British magazine The Poke sold a satirical can of Brown Windsor Soup as part of a "Jubilee Collection," available for about 40, complete with Silver spoon and reportedly made "directly from the sewage outflow of Windsor Castle."[16] Brown Windsor soup is identified in the film "Carry On Regardless" (1961) by Kenneth Connor as the dish he is splashed with having knocked over a waiter's tray on a train and in Carry On Abroad (1972) by Kenneth Williams in a scene in a restaurant. In an episode, titled The Macreekie Rising of '74, of The Goon Show, Brown Windsor Soup is used as a weapon and mocked as "deficient in calories" by the impressively stout Neddy Seagoon. In Hancock's Half Hour, episode "Air Crew Only", the in-flight meal starts with "Brown Windsor soup just burnt enough to leave that attractive brown ring sticking round the edge of the plate" [17] In Agatha Christie's Poirot, episode "Hercule Poirot's Christmas", Poirot laments to a waiter that the Brown Windsor Soup he has been served "doesn't look very... delicieux".[18] In "Basil the Rat," the last episode of Fawlty Towers, the upper-class couple who have the rat under their table order a Windsor Soup as their starter.[19]

See also[edit]

References[edit]

Notes

  1. ^ Calves' Feet Soup à la Windsor "A creamed soup of boiled calves’ feet, celery and other vegetables, cream, white wine, and raw yolks for final thickening." Whitehead, Jessup (1903). The steward's handbook and guide to party catering. Chicago, Illinois: Jessup Whitehead & Co. p. 263. Retrieved 25 March 2014.  at Internet Archive.

Citations

  1. ^ Hibbert, Christopher. Queen Victoria: A Personal History. New York: Da Capo Press. p. 469. ISBN 0-306-81085-9. 
  2. ^ a b c d e f g Quinion, Michael (15 March 2014). "Brown Windsor Soup". World Wide Words Newsletter. World Wide Words. Retrieved 15 March 2014. 
  3. ^ a b French Tart (21 September 2009). "Queen Victoria's Brown Windsor Soup (recipe)". Food.com. Retrieved 22 March 2014. 
  4. ^ Garrett, Theodore Francis (ed.) (1890). Encyclopedia of Practical Cookery. London: L. Upcott Gill. 
  5. ^ Davidson, Alan (2006). The Oxford Companion to Food. Oxford: Oxford University Press. p. 735. ISBN 0-19-280681-5.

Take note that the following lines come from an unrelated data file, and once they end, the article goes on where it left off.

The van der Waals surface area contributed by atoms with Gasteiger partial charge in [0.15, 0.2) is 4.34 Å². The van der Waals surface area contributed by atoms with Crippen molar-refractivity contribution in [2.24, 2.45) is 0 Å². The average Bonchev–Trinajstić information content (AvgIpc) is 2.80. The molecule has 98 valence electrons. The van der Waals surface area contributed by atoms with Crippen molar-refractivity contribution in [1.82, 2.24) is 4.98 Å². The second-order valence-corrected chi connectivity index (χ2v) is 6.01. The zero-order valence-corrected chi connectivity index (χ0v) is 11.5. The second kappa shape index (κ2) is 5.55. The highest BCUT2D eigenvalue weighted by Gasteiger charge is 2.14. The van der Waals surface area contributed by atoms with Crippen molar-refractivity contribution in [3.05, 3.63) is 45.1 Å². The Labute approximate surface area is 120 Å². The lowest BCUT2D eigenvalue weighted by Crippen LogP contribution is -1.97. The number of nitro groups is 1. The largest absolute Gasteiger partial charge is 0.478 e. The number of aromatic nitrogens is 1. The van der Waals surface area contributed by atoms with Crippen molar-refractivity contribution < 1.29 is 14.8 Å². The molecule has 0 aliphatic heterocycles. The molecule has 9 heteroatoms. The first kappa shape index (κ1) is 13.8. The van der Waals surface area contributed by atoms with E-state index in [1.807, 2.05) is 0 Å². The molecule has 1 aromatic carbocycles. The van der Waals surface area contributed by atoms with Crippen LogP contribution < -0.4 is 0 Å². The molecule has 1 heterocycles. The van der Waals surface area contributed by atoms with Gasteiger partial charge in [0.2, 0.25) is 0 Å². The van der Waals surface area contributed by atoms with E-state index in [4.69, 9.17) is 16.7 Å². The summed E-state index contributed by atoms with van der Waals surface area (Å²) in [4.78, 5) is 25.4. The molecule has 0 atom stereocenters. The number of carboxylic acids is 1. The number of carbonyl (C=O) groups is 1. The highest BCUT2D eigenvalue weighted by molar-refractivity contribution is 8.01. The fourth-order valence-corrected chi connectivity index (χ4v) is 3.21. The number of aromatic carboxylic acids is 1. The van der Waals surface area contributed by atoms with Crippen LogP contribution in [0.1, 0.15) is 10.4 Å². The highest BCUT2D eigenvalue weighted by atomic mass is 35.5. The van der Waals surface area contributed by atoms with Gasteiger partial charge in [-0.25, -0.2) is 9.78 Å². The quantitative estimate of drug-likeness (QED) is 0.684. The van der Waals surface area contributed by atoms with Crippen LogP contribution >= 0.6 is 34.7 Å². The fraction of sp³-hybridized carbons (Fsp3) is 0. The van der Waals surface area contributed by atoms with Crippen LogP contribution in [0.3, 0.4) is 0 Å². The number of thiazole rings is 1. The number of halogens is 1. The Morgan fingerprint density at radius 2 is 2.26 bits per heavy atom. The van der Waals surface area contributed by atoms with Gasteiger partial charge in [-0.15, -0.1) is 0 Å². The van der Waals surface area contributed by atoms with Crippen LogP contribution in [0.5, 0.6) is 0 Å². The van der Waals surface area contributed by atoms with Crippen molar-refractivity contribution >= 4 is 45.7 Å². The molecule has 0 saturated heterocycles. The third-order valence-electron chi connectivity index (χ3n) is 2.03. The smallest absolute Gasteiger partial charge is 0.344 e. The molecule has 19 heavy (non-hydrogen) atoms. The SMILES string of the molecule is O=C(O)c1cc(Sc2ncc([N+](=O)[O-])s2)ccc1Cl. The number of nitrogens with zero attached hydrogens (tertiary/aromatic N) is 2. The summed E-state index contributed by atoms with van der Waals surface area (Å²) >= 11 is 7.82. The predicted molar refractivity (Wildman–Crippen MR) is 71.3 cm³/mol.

6. ^ The Portsmouth Evening News, 24 February 1926. Page 3, advertisement for Cadena Cafes left column. Last accessed May 2015 via British Newspaper Archive.
  7. ^ Western Daily Press, Bristol, 13 February 1931. Page 9, advertisement for Bobby's of Queens Road left column. Last accessed February 2015 via British Newspaper Archive.
  8. ^ Aberdeen Press and Journal, 14 December 1933, page 12, advertisement second column top. Last accessed February 2015 via British Newspaper Archive.
  9. ^ Lovefood Team (27 February 2013). "The curious tale of Brown Windsor soup". Love Food. Retrieved 5 May 2013. 
  10. ^ Staff writer (20 February 2013). "Brown Windsor Information". The Foods of England. The Foods of England. Retrieved 5 May 2013. 
  11. ^ The Old Foodie. "Windsor Soup". Retrieved 25 March 2014. 
  12. ^ Quinion, Michael (22 March 2014). "Brown Windsor soup". World Wide Words Newsletter. World Wide Words. Retrieved 15 March 2014. 
  13. ^ Timperley, Malcolm (July 2016). "Lines of Enquiry". Backtrack. 30 (7): 387. 
  14. ^ "Brown Windsor Soup (recipe)". soupsong.com. Retrieved 23 March 2014.  with Madeira wine
  15. ^ Lagasse, Emeril (2001). "Brown Windsor Soup". foodnetwork.com/Emeril Live. Retrieved 22 March 2014.  Recipe from Lagasse, Emeril; Tirsch, Jessie (1993). New New Orleans Cooking. New York: William Morrow and Company. ISBN 0688112846.  ISBN 9780688112844
  16. ^ "Brown Windsor Soup Jubilee Collection". The Poke thepoke.co.uk. Retrieved 23 March 2014. 
  17. ^ "Hancock's Half Hour Alpine Holiday, Air Crew Only" – via YouTube. [dead link]
  18. ^ Agatha Christies Poirot (1989) Episode Scripts
  19. ^ "The Curious Tale of Brown Windsor Soup". lovefood.com. November 15, 2016. Retrieved February 23, 2017. 

External links[edit]